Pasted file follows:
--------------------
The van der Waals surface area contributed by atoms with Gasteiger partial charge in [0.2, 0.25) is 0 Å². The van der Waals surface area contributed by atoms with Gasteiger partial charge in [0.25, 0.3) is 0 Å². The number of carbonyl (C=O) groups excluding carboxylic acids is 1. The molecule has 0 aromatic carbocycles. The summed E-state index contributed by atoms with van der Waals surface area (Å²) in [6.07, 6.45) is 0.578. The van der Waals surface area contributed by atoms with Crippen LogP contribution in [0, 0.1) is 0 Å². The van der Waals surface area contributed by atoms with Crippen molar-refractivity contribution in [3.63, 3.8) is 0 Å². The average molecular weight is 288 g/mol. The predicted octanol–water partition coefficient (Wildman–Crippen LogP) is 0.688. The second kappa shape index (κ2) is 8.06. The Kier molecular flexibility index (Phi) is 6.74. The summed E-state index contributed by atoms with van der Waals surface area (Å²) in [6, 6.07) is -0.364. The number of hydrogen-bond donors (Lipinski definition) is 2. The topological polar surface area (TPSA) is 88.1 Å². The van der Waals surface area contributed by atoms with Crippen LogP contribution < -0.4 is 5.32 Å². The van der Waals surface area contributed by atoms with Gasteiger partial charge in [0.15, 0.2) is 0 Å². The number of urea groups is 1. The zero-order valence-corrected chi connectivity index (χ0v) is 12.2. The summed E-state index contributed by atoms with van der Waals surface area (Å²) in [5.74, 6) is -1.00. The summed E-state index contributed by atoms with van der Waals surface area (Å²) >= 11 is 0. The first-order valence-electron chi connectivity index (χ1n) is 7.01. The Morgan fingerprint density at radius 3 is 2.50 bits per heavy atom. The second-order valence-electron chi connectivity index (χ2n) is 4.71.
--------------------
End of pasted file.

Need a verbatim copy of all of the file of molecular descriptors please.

The van der Waals surface area contributed by atoms with Gasteiger partial charge in [0.2, 0.25) is 0 Å². The van der Waals surface area contributed by atoms with Gasteiger partial charge in [0.25, 0.3) is 0 Å². The number of carbonyl (C=O) groups excluding carboxylic acids is 1. The molecule has 0 aromatic carbocycles. The summed E-state index contributed by atoms with van der Waals surface area (Å²) in [6.07, 6.45) is 0.578. The van der Waals surface area contributed by atoms with Crippen LogP contribution in [0, 0.1) is 0 Å². The van der Waals surface area contributed by atoms with Crippen molar-refractivity contribution in [3.63, 3.8) is 0 Å². The average molecular weight is 288 g/mol. The predicted octanol–water partition coefficient (Wildman–Crippen LogP) is 0.688. The second kappa shape index (κ2) is 8.06. The Kier molecular flexibility index (Phi) is 6.74. The summed E-state index contributed by atoms with van der Waals surface area (Å²) in [6, 6.07) is -0.364. The number of hydrogen-bond donors (Lipinski definition) is 2. The topological polar surface area (TPSA) is 88.1 Å². The van der Waals surface area contributed by atoms with Crippen LogP contribution < -0.4 is 5.32 Å². The van der Waals surface area contributed by atoms with Gasteiger partial charge in [0.15, 0.2) is 0 Å². The number of urea groups is 1. The zero-order valence-corrected chi connectivity index (χ0v) is 12.2. The summed E-state index contributed by atoms with van der Waals surface area (Å²) in [5.74, 6) is -1.00. The summed E-state index contributed by atoms with van der Waals surface area (Å²) >= 11 is 0. The first-order valence-electron chi connectivity index (χ1n) is 7.01. The Morgan fingerprint density at radius 3 is 2.50 bits per heavy atom. The second-order valence-electron chi connectivity index (χ2n) is 4.71.